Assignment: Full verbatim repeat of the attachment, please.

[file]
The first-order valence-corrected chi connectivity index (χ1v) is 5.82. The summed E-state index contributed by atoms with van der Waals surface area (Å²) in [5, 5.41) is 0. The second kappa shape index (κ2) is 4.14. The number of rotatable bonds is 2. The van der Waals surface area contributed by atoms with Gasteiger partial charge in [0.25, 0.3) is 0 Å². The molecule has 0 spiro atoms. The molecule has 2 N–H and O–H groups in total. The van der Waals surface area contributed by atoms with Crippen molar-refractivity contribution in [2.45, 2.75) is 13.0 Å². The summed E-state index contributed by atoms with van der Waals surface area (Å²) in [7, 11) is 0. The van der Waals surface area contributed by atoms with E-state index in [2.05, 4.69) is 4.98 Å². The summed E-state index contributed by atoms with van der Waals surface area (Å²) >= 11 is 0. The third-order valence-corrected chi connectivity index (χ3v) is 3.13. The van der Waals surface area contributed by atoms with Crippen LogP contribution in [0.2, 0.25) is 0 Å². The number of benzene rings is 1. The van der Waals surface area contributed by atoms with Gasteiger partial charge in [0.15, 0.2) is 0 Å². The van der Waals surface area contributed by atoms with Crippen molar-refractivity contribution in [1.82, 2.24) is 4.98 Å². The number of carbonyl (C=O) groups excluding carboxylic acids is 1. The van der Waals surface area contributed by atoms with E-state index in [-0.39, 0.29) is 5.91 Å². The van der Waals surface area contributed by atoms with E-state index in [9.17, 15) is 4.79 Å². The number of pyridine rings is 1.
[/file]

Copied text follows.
The first-order valence-corrected chi connectivity index (χ1v) is 5.82. The summed E-state index contributed by atoms with van der Waals surface area (Å²) in [5, 5.41) is 0. The second kappa shape index (κ2) is 4.14. The number of rotatable bonds is 2. The van der Waals surface area contributed by atoms with Gasteiger partial charge in [0.25, 0.3) is 0 Å². The molecule has 0 spiro atoms. The molecule has 2 N–H and O–H groups in total. The van der Waals surface area contributed by atoms with Crippen molar-refractivity contribution in [2.45, 2.75) is 13.0 Å². The summed E-state index contributed by atoms with van der Waals surface area (Å²) in [7, 11) is 0. The van der Waals surface area contributed by atoms with E-state index in [2.05, 4.69) is 4.98 Å². The summed E-state index contributed by atoms with van der Waals surface area (Å²) >= 11 is 0. The third-order valence-corrected chi connectivity index (χ3v) is 3.13. The van der Waals surface area contributed by atoms with Crippen LogP contribution in [0.2, 0.25) is 0 Å². The number of benzene rings is 1. The van der Waals surface area contributed by atoms with Gasteiger partial charge in [0.15, 0.2) is 0 Å². The van der Waals surface area contributed by atoms with Crippen molar-refractivity contribution in [1.82, 2.24) is 4.98 Å². The number of carbonyl (C=O) groups excluding carboxylic acids is 1. The van der Waals surface area contributed by atoms with E-state index in [-0.39, 0.29) is 5.91 Å². The van der Waals surface area contributed by atoms with E-state index in [9.17, 15) is 4.79 Å². The number of pyridine rings is 1.